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Int J Epidemiol. 2018 Nov 20. doi: 10.1093/ije/dyy204. [Epub ahead of print]

Detecting and correcting for bias in Mendelian randomization analyses using Gene-by-Environment interactions.

Author information

1
Population Health Sciences, University of Bristol, Bristol, UK.
2
Department of Economics, Binghamton University, State University of New York, Binghamton, NY, USA.

Abstract

Background:

Mendelian randomization (MR) has developed into an established method for strengthening causal inference and estimating causal effects, largely due to the proliferation of genome-wide association studies. However, genetic instruments remain controversial, as horizontal pleiotropic effects can introduce bias into causal estimates. Recent work has highlighted the potential of gene-environment interactions in detecting and correcting for pleiotropic bias in MR analyses.

Methods:

We introduce MR using Gene-by-Environment interactions (MRGxE) as a framework capable of identifying and correcting for pleiotropic bias. If an instrument-covariate interaction induces variation in the association between a genetic instrument and exposure, it is possible to identify and correct for pleiotropic effects. The interpretation of MRGxE is similar to conventional summary MR approaches, with a particular advantage of MRGxE being the ability to assess the validity of an individual instrument.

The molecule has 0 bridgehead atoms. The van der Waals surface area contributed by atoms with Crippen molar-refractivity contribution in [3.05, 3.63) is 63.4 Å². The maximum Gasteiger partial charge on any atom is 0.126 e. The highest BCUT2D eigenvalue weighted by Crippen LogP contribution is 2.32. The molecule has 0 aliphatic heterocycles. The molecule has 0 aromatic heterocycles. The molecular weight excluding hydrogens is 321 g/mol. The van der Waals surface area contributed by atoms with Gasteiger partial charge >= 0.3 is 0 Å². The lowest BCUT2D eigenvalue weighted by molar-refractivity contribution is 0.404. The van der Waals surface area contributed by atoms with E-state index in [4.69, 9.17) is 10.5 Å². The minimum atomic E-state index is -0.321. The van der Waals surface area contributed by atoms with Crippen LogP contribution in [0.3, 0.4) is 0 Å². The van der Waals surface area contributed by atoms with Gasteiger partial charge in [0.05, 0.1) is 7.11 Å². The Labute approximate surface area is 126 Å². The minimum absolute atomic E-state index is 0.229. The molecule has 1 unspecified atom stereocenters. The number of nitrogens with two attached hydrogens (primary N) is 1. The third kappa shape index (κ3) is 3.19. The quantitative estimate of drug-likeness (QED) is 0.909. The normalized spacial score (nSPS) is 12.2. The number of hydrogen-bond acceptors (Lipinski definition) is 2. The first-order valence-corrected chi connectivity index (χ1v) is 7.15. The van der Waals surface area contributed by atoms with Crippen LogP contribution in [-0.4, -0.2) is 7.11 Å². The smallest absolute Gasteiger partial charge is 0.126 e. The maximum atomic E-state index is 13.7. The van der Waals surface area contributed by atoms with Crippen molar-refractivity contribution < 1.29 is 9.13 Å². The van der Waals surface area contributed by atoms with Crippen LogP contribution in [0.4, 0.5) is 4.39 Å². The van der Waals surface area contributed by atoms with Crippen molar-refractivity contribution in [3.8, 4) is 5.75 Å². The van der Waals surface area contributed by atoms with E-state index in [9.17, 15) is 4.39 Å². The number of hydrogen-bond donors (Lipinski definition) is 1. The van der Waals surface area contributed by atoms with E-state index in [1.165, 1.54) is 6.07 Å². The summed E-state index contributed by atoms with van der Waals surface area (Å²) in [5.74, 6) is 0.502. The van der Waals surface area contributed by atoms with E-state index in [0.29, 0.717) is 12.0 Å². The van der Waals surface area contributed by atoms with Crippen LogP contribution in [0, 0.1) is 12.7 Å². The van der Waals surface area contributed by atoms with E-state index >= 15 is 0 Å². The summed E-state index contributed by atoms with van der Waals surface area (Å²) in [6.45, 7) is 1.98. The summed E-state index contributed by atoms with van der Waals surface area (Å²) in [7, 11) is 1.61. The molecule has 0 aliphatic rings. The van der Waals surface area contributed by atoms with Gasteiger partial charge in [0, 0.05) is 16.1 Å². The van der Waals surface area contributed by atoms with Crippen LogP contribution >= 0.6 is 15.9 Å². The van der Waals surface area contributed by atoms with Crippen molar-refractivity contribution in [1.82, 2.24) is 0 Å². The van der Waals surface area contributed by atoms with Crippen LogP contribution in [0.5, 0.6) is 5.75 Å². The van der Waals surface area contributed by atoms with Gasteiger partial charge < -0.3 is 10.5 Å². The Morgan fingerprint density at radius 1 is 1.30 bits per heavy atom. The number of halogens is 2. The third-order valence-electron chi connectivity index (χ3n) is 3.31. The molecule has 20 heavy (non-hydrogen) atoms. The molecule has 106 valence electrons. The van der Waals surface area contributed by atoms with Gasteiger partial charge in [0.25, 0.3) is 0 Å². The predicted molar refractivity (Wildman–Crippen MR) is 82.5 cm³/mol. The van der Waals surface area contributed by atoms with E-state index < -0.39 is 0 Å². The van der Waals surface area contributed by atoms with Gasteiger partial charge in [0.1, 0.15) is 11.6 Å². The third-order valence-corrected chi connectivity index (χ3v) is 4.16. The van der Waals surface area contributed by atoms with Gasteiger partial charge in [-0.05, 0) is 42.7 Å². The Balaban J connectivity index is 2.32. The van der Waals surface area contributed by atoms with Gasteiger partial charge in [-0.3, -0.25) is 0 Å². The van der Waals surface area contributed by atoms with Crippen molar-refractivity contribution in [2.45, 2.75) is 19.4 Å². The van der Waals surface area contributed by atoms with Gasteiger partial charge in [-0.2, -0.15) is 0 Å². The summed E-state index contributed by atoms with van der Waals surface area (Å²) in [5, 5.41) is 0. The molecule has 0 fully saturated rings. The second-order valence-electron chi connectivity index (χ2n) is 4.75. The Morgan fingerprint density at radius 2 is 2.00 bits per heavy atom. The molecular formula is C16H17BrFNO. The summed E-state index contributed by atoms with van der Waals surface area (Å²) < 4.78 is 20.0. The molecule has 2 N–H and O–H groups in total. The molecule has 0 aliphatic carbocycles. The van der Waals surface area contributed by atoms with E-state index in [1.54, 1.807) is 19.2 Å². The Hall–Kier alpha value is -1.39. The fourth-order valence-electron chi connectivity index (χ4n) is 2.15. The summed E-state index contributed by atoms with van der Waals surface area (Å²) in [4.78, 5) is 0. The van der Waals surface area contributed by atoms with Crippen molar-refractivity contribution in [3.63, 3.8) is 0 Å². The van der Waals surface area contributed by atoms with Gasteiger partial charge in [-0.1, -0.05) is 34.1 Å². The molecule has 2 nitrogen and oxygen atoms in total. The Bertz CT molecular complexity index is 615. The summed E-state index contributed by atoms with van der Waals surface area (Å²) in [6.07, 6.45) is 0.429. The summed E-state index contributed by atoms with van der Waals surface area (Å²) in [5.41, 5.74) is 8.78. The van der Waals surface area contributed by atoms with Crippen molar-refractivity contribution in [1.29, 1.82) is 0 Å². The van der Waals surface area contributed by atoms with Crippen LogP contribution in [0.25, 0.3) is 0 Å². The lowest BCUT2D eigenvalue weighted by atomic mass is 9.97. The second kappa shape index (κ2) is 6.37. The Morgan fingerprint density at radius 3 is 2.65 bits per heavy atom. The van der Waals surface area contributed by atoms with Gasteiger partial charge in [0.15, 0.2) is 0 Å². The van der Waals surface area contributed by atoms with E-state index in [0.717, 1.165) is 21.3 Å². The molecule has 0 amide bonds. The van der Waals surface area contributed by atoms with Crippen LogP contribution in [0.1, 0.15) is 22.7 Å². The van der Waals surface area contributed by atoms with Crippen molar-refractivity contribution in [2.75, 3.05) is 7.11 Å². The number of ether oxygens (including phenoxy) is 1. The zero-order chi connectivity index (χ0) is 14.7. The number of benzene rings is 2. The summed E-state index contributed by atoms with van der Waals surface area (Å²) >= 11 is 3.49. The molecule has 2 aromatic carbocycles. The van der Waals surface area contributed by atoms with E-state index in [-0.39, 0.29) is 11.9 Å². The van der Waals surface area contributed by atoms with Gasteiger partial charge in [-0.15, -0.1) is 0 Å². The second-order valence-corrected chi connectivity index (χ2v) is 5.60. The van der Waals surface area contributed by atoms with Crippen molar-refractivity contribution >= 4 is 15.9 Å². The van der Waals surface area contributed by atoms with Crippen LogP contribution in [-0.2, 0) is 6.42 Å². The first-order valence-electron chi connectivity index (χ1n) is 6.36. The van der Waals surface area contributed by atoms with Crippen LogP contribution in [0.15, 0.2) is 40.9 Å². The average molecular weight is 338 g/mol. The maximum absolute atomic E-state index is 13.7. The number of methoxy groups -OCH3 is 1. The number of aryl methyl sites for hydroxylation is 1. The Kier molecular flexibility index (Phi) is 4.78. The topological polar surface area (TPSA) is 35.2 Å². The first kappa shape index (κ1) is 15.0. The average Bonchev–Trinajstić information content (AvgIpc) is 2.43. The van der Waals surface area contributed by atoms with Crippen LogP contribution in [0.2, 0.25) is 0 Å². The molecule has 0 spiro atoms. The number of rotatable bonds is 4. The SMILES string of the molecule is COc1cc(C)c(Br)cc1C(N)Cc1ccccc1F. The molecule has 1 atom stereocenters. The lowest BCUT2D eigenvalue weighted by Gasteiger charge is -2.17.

Results:

We investigate the effect of adiposity, measured using body mass index (BMI), upon systolic blood pressure (SBP) using data from the UK Biobank and a single weighted allelic score informed by data from the GIANT consortium. We find MRGxE produces findings in agreement with two-sample summary MR approaches. Further, we perform simulations highlighting the utility of the approach even when the MRGxE assumptions are violated.

Conclusions:

By utilizing instrument-covariate interactions in MR analyses implemented within a linear-regression framework, it is possible to identify and correct for horizontal pleiotropic bias, provided the average magnitude of pleiotropy is constant across interaction-covariate subgroups.

PMID:
30462199
DOI:
10.1093/ije/dyy204

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